A: Our advice would be much along the lines of the PJ Nayak Committee Report from May 2014 where the erstwhile Axis Bank CEO was very emphatic in saying that the government should create something like the Banks Board Bureau (BBB) that has been created and then overtime the Government of India’s holdings in PSU banks is transferred to a bank holding company. The bank holding company in turn goes and raises capital from foreign institutional investors (FIIs), domestic institutional investors (DIIs), sovereign wealth funds and so on and the bank holding company recapitalises our banking system. We need to bring in fresh equity into the PSU banks. Either the equity comes from FIIs, DIIs from the stock market or the equity is provided by government and quasi-governmental entities. Until someone grasp that nettle I do not think we are going to be getting out of this mess anytime soon. My hunch is what will be done over the next three-four months is an attempt will be made to address the issues but the attempt will be as much about optics as about substance.
Anuj: Two sectors where valuation comfort is there but the business is seeing a bit of a risk IT and pharmaceutical. How would you approach them now?
A: The regulatory risk on pharma obviously are extremely well known. I don’t think we at Ambit can claim to some superior insight as to what the Food and Drug Administration (FDA) or the European regulators will do next. I do believe that some of the front-lined pharma stocks, some of the large-cap frontline pharma stocks are trading at attractive valuations.
Yes, the regulatory issues are non-trivial, but given the USD 20-30 billion – 40 billion market cap stocks we are discussing here, I think people are over playing the significance of the regulatory issues and underplaying the strength of that free cash flows and franchises. So, amongst the front-line pharma stocks, I would certainly have at least the couple in my portfolio. I cannot give you names because of the regulatory reasons, but I think at least couple of frontline pharma stocks would be in my portfolio.
On IT, the issues are most structural rather than this H1B scare that Trump has created. The H1B scare is overblown, but the issues are structural around; slowdown in Indian IT companies topline growth and earnings growth but that being said the largest play in the sector is a well-run company. It is reasonably clear that buybacks will become the norm in this sector. Intelligent use of surplus cash to boost shareholder valuable becomes the norm in the sector. I would also have at least the largest play in the IT sector in my portfolio given that valuations are muted and franchise are inherently attractive.
So understand the scares in both sectors but I think given the quality of our top IT and pharma franchises, it will be foolish to have a portfolio which doesn’t have a liberal amount of the top IT and the pharma franchises in the portfolio.
Sonia: Just coming back to the view you had on NBFCs you have spoken about how the crisis in the lending system could bring the entire system under further pressure, but this is something that street knows – the kind of problems that we have had with commercial vehicle (CV) lending with trucks etc. Don’t you think all of that is in the price already or do you see more?
A: If you see the last three-four months very interesting set of things are panning out. The credit rating agencies are becoming more and more circumspect with their view on non-bank lenders. I am using non-bank lenders in the wider sense of the world that includes micro finance institutions (MFIs) and small finance banks and so on. So, the credit rating agencies through December, January and February have issued a series of reports highlighting that the credit risks are growing, delinquencies are growing, NPA quantums are rising and even while these credit rating agencies reports have come out, many of these stocks have gone on to hit new highs, many of them trade at anywhere between 3 times to 6 times price to book and I think that mismatch worries me.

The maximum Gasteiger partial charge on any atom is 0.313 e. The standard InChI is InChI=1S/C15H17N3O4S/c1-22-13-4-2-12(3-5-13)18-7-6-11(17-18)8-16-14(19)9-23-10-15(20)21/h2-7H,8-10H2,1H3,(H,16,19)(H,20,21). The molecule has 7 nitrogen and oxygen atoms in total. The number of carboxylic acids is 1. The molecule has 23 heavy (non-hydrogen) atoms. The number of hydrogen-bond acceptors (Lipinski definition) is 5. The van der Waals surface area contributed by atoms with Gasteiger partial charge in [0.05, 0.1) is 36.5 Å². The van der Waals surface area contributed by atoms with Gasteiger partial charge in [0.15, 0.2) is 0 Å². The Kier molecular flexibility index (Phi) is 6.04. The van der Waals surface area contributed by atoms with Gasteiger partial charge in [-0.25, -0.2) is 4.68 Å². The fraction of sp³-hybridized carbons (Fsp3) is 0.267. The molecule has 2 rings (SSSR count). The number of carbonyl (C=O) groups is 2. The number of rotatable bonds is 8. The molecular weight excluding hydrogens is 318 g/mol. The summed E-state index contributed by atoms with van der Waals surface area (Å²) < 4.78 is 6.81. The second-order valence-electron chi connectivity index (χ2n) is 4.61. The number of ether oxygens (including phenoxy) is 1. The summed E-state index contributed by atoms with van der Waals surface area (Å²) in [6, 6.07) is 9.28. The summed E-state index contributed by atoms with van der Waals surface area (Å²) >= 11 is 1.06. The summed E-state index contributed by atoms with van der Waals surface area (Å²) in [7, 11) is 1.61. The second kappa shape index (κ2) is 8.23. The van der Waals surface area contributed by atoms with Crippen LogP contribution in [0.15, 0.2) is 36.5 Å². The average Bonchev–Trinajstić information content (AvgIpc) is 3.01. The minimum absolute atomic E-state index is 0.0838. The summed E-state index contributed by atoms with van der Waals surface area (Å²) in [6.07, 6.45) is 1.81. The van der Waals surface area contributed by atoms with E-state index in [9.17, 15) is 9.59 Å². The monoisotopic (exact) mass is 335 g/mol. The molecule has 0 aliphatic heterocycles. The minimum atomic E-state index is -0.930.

Separately what I think is also very interesting is the sheer amount of money that has gone into Indian short-term bonds funds, liquid funds and so on and the mutual funds in turn have pumped that money into paper, into non-convertible debentures or bonds issued by the non-bank lenders.
That is where potentially the risks are greater that you have getting so much money entering the mutual fund community at the moment that money in turn has been put in to paper issued by these NBFCs. I am not so sure whether the credit ratings and these NBFCs will hold up and hence my big concern is this flow of money from retail investors to NBFCs via the mutual funds, I think there is a potential fault line there which could get exposed in the coming three-four months as the underlying state of the NBFCs becomes apparent and perhaps there are downgrades on the NBFCs paper.
Anuj: One sector which is making a comeback is real estate. I have heard a lot of people talk about it that at these valuations these stocks offer good bargain. Would you be in that camp and do you think real estate offers that good value right now?
A: We have always had in the last five-six years at least a couple of well-run real estate players typically from western and southern India. We have had these companies there and these companies balance sheets are in reasonable shape, so one does not have existential concerns about these entities.
Overall my reckoning is that real estate will be on going casualty of the intense black money crackdown that the Prime Minister has launched. I cannot see the government relenting on the black money crackdown. It is not just demonetisation it is the way various conduits via which money would enter the real estate sector those conduits are being shut one by one.I think the overall outlook for real estate and land prices broadly regardless of overall outlook for real estate and land prices would be a meaningful correction over the next couple of years. I know they have corrected but I think there is some distance for the real estate correction to unfold further before the sector bottoms out. That being said I do admit that at least in western and southern India, we do have a couple of well-run real estate companies.